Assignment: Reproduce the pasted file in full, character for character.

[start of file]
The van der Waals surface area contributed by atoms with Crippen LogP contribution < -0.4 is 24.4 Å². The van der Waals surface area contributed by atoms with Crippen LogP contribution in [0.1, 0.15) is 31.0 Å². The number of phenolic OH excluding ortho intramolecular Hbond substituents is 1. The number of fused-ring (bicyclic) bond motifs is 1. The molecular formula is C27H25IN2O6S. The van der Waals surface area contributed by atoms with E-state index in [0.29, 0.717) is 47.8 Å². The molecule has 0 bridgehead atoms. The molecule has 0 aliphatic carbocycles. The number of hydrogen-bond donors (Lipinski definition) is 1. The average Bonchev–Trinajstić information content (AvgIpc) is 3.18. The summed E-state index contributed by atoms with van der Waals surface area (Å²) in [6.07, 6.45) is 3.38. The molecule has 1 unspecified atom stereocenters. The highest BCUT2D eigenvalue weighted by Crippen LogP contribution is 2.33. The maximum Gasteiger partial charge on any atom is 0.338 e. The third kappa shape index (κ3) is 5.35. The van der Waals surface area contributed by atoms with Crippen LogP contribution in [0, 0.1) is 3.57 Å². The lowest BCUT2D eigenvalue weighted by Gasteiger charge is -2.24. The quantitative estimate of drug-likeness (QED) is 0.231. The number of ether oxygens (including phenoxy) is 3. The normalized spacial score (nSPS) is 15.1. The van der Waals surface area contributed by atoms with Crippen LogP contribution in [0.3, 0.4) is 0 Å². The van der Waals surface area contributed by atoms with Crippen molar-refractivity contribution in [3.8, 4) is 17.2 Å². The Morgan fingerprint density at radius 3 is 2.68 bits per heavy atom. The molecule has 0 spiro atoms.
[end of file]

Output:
The van der Waals surface area contributed by atoms with Crippen LogP contribution < -0.4 is 24.4 Å². The van der Waals surface area contributed by atoms with Crippen LogP contribution in [0.1, 0.15) is 31.0 Å². The number of phenolic OH excluding ortho intramolecular Hbond substituents is 1. The number of fused-ring (bicyclic) bond motifs is 1. The molecular formula is C27H25IN2O6S. The van der Waals surface area contributed by atoms with E-state index in [0.29, 0.717) is 47.8 Å². The molecule has 0 bridgehead atoms. The molecule has 0 aliphatic carbocycles. The number of hydrogen-bond donors (Lipinski definition) is 1. The average Bonchev–Trinajstić information content (AvgIpc) is 3.18. The summed E-state index contributed by atoms with van der Waals surface area (Å²) in [6.07, 6.45) is 3.38. The molecule has 1 unspecified atom stereocenters. The highest BCUT2D eigenvalue weighted by Crippen LogP contribution is 2.33. The maximum Gasteiger partial charge on any atom is 0.338 e. The third kappa shape index (κ3) is 5.35. The van der Waals surface area contributed by atoms with Crippen LogP contribution in [0, 0.1) is 3.57 Å². The lowest BCUT2D eigenvalue weighted by Gasteiger charge is -2.24. The quantitative estimate of drug-likeness (QED) is 0.231. The number of ether oxygens (including phenoxy) is 3. The normalized spacial score (nSPS) is 15.1. The van der Waals surface area contributed by atoms with Crippen LogP contribution in [0.3, 0.4) is 0 Å². The van der Waals surface area contributed by atoms with Crippen molar-refractivity contribution in [3.8, 4) is 17.2 Å². The Morgan fingerprint density at radius 3 is 2.68 bits per heavy atom. The molecule has 0 spiro atoms.